The ICC intends to investigate 2014 Israeli offensive on Gaza, which saw the killing of more than 2,260 Palestinians, including around 500 children and 500 women and injuring more than 11,000 others
The international criminal court has announced that it has jurisdiction in Palestine, clearing its chief prosecutor to investigate alleged atrocities despite fierce Israeli objections.
Israel’s prime minister, Benjamin Netanyahu, condemned the ruling and said the country would “protect our citizens and soldiers in every way from legal persecution.”
Fatou Bensouda, the ICC chief prosecutor, has previously announced she intends to open a formal inquiry into alleged war crimes in the occupied West Bank, East Jerusalem and the Gaza Strip.
However, due to Palestine’s status as an occupied territory rather than a sovereign country, she had waited for judges to “confirm” if the court, headquartered in The Hague, had the authority.
Palestine used its UN observer state status, gained in 2012, to join the ICC and call for an investigation into Israeli actions.
Bensouda, a Gambian lawyer, has said she would investigate both the Israeli military as well as Palestinian armed groups, including the Gaza-based Hamas faction, which has been accused of “intentionally directing attacks against civilians,” according to her office.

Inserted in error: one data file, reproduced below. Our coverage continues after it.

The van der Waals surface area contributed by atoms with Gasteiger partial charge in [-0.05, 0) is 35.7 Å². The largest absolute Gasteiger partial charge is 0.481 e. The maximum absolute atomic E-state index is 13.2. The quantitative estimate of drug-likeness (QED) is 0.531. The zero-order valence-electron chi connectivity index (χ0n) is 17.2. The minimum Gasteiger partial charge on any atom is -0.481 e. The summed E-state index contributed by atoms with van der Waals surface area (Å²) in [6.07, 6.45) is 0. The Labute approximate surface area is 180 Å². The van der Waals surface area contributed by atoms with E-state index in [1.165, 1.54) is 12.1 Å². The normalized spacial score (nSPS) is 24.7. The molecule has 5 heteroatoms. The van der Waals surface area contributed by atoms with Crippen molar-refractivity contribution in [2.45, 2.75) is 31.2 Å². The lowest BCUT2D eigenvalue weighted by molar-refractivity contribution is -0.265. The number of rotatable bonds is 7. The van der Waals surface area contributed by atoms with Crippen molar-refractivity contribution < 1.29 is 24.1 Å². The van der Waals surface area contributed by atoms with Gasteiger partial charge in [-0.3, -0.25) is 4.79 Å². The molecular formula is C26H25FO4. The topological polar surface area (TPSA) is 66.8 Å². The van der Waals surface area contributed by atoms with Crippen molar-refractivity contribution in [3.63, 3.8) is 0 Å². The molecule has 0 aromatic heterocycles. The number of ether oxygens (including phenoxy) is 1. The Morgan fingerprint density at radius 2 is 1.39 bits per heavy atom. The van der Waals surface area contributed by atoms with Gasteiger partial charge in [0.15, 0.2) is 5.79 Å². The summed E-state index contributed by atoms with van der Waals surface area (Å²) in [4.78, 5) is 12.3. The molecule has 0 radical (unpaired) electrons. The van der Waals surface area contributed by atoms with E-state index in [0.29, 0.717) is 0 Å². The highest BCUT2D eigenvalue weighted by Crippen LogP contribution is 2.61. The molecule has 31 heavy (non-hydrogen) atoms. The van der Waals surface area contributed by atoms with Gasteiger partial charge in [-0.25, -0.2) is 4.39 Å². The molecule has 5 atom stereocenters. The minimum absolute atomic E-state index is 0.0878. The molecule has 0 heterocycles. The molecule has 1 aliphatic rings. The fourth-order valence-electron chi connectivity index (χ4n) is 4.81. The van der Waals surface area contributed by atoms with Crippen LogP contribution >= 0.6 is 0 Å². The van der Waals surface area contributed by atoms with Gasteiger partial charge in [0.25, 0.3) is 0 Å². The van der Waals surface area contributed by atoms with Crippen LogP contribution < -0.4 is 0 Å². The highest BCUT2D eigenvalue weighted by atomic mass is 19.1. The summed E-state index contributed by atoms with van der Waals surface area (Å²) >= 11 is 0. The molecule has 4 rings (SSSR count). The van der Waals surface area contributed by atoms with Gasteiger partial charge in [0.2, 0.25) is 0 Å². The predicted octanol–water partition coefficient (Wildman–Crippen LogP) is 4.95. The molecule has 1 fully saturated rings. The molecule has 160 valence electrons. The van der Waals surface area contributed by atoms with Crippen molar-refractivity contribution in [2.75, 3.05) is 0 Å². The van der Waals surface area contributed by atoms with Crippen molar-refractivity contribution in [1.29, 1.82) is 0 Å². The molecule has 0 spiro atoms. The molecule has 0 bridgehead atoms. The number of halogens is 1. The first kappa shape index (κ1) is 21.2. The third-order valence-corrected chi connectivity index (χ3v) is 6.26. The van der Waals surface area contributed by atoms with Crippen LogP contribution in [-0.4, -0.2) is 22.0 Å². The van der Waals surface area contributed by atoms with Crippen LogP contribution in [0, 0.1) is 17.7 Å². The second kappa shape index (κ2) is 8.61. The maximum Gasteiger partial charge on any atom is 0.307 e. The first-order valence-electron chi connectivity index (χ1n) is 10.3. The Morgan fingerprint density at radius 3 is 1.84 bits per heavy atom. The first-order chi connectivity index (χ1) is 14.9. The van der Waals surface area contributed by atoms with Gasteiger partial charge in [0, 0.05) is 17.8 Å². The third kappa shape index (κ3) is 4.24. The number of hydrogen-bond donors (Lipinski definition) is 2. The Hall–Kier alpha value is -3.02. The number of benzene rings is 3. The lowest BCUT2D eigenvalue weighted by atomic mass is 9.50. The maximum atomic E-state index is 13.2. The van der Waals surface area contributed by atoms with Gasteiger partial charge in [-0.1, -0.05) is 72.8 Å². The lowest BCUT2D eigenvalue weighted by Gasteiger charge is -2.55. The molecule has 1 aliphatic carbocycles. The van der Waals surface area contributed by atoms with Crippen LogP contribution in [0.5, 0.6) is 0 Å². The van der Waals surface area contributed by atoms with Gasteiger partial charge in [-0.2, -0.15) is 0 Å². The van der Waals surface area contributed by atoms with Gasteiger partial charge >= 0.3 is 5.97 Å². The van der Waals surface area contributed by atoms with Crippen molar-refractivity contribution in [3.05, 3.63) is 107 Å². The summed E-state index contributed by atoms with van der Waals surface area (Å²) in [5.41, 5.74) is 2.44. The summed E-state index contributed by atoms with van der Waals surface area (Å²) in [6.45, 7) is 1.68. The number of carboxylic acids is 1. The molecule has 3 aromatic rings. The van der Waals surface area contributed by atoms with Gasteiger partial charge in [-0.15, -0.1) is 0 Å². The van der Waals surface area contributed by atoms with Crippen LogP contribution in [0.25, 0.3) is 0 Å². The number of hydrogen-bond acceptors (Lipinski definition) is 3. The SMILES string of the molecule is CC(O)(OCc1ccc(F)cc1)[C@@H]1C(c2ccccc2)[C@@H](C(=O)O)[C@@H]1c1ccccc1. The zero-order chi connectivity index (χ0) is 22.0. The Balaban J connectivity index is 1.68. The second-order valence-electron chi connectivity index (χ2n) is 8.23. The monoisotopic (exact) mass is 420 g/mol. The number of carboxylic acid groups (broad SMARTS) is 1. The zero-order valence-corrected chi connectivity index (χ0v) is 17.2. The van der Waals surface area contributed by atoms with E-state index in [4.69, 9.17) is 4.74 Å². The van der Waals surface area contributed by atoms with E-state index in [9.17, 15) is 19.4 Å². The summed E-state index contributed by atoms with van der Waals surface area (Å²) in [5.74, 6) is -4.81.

The Israeli government has argued that as Palestine is not a fully fledged state, it should not be allowed to petition the court.
Netanyahu has previously called for sanctions against the court and people who work for it. Donald Trump’s administration used a similar tactic to block a separate abandoned ICC investigation into the conduct of US troops in Afghanistan.
While Joe Biden’s administration says it disagrees with ICC action against Israel, it says it is reviewing those sanctions, a move that worries Israel.
However, US state department spokesman Ned Price said Washington had “serious concerns” over Friday’s ICC ruling.
Bensouda has said she intends to investigate the 2014 Israeli offensive on Gaza, which saw the killing of more than 2,260 Palestinians, including around 500 children and 500 women and injuring more than 11,000 others.
The case could also be expanded to include the alleged killings by Israeli soldiers of more than 200 Palestinians, including more than 40 children, at demonstrations along the Gaza frontier.
Separately, Bensouda argued there was a “reasonable basis” to believe that Israeli authorities had committed war crimes by moving Israeli civilians into the West Bank to live in settlements.
Under the Geneva convention, signed after the second world war, the transfer of civilians into occupied land is prohibited.
(Source / 06.02.2021)